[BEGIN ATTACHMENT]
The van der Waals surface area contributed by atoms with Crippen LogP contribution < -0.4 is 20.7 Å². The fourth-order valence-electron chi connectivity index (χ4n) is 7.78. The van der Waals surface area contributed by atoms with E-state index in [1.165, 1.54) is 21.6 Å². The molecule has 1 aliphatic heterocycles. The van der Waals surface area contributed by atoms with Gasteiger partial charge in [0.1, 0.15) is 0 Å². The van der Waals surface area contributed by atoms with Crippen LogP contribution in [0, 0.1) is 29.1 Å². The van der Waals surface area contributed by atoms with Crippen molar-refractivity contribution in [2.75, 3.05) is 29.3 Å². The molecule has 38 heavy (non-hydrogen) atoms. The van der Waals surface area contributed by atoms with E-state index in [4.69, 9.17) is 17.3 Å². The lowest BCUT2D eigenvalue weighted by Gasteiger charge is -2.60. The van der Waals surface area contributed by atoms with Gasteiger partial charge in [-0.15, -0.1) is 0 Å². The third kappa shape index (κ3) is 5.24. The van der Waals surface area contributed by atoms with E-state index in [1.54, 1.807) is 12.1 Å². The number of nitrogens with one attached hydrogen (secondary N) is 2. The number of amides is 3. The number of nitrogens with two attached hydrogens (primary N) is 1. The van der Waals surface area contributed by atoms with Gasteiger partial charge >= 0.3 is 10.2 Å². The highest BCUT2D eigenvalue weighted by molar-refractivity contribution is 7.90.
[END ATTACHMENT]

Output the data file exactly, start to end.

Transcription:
The van der Waals surface area contributed by atoms with Crippen LogP contribution < -0.4 is 20.7 Å². The fourth-order valence-electron chi connectivity index (χ4n) is 7.78. The van der Waals surface area contributed by atoms with E-state index in [1.165, 1.54) is 21.6 Å². The molecule has 1 aliphatic heterocycles. The van der Waals surface area contributed by atoms with Gasteiger partial charge in [0.1, 0.15) is 0 Å². The van der Waals surface area contributed by atoms with Crippen LogP contribution in [0, 0.1) is 29.1 Å². The van der Waals surface area contributed by atoms with Crippen molar-refractivity contribution in [2.75, 3.05) is 29.3 Å². The molecule has 38 heavy (non-hydrogen) atoms. The van der Waals surface area contributed by atoms with E-state index in [4.69, 9.17) is 17.3 Å². The lowest BCUT2D eigenvalue weighted by Gasteiger charge is -2.60. The van der Waals surface area contributed by atoms with Gasteiger partial charge in [-0.15, -0.1) is 0 Å². The third kappa shape index (κ3) is 5.24. The van der Waals surface area contributed by atoms with E-state index in [1.54, 1.807) is 12.1 Å². The number of nitrogens with one attached hydrogen (secondary N) is 2. The number of amides is 3. The number of nitrogens with two attached hydrogens (primary N) is 1. The van der Waals surface area contributed by atoms with Gasteiger partial charge >= 0.3 is 10.2 Å². The highest BCUT2D eigenvalue weighted by molar-refractivity contribution is 7.90.